Date of Award


Degree Type


University or Center

Clark Atlanta University(CAU)


School of Social Work

Degree Name



This was a quantitative-descriptive study which utilized survey research techniques to examine reports of labor market participation and participation in drug trafficking by incarcerated African-American males from urban enclaves. A stratified sample of 100 was selected from among 678 incarcerated African-American males, who had been arrested for alleged drug trafficking.

From the response pattern of those surveyed, Measures of Central Tendency, Measures of Variability, and Frequency Analysis were utilized for statistical procedures.

This study provided a glimpse into the development and socialization of a generation of African-American males who made an initial decision to participate in irregular (illegal) economic activities. Data obtained from respondents provided information on how individuals respond to extremely powerful pressures which exist in their environment. The most prominent of these pressures is the attractiveness of possibly earning high incomes by participating in the irregular (illegal) economic activity of drug trafficking. The possibility of earning a high income from drug trafficking was juxtaposed with the reality that participation could lead to serious injury, death, arrest and incarceration.

Nevertheless, many African-American males weighed the advantages and disadvantages of participation in drug trafficking activities, and elected to participate.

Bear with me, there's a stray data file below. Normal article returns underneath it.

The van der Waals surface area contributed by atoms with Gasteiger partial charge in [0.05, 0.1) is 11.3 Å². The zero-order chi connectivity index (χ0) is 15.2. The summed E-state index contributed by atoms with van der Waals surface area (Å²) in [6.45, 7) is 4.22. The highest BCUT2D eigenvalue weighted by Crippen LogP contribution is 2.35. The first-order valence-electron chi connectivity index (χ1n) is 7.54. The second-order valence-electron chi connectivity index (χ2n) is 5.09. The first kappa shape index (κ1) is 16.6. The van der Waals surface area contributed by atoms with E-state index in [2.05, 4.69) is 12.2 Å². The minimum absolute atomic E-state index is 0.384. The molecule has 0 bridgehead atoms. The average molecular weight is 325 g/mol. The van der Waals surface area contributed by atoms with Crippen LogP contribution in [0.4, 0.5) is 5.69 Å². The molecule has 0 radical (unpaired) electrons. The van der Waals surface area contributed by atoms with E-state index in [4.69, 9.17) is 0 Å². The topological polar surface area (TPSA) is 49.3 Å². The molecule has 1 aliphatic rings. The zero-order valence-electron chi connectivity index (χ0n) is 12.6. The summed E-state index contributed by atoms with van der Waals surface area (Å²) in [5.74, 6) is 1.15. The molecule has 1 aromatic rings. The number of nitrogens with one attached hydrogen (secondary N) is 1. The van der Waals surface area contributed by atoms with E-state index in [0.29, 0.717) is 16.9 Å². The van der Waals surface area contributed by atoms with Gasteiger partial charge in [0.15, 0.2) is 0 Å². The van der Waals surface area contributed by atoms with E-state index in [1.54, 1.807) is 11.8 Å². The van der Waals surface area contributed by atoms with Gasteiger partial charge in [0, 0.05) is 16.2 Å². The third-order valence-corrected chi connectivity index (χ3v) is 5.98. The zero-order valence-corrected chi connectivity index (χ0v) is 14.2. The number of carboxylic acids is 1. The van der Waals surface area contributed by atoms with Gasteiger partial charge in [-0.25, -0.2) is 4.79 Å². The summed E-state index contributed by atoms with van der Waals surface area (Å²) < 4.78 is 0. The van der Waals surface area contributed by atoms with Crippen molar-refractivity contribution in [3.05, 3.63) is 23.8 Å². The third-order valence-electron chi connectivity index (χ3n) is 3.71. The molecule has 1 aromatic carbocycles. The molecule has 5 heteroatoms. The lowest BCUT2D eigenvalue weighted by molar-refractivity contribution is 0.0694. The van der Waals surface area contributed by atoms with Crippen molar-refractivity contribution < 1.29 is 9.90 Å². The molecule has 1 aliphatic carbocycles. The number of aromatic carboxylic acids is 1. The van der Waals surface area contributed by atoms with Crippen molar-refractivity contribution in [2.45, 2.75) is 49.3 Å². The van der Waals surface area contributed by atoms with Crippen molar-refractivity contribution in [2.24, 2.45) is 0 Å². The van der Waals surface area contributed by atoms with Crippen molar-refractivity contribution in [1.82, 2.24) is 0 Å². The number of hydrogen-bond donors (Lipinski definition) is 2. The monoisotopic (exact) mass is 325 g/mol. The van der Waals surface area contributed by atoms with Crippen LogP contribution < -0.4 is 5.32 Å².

Preliminary findings of this study identified some of the factors which may influence many young African American males to forego participation in educational systems which would provide some skills, allowing them to participate in legitimate employment enterprises.

One factor of influence which was identified is the relatively low self-esteem expressed by some respondents.

Another factor of influence was the perception that society has targeted African-Americans, in general, as failures. These findings have implications for social work in the areas of counseling and supporting an increasing number of young African-American women who will be forced to raise children without the presence of fathers; increases of criminal and mental health problems in certain age cohorts; development of even greater levels of anomie by African-American males; and development of a range of support services for families which have males incarcerated with long sentences.

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